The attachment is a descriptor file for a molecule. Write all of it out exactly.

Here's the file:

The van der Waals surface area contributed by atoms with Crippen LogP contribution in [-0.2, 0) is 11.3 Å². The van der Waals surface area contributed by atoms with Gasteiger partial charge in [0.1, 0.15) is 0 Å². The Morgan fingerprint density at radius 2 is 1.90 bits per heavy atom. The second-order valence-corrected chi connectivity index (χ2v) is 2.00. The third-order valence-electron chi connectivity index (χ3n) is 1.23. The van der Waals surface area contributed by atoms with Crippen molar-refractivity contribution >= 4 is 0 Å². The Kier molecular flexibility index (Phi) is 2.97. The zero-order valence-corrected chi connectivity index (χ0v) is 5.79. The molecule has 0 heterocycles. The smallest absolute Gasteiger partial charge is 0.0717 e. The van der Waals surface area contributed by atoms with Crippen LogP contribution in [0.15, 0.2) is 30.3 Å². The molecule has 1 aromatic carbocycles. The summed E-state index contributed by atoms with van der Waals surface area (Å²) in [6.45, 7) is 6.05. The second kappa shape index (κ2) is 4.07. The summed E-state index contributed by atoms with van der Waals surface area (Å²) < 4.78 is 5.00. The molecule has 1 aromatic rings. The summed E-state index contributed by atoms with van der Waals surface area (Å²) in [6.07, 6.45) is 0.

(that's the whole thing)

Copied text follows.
The van der Waals surface area contributed by atoms with Crippen LogP contribution in [-0.2, 0) is 11.3 Å². The van der Waals surface area contributed by atoms with Gasteiger partial charge in [0.1, 0.15) is 0 Å². The Morgan fingerprint density at radius 2 is 1.90 bits per heavy atom. The second-order valence-corrected chi connectivity index (χ2v) is 2.00. The third-order valence-electron chi connectivity index (χ3n) is 1.23. The van der Waals surface area contributed by atoms with Crippen molar-refractivity contribution >= 4 is 0 Å². The Kier molecular flexibility index (Phi) is 2.97. The zero-order valence-corrected chi connectivity index (χ0v) is 5.79. The molecule has 0 heterocycles. The smallest absolute Gasteiger partial charge is 0.0717 e. The van der Waals surface area contributed by atoms with Crippen LogP contribution in [0.15, 0.2) is 30.3 Å². The molecule has 1 aromatic carbocycles. The summed E-state index contributed by atoms with van der Waals surface area (Å²) in [6.45, 7) is 6.05. The second kappa shape index (κ2) is 4.07. The summed E-state index contributed by atoms with van der Waals surface area (Å²) < 4.78 is 5.00. The molecule has 1 aromatic rings. The summed E-state index contributed by atoms with van der Waals surface area (Å²) in [6.07, 6.45) is 0.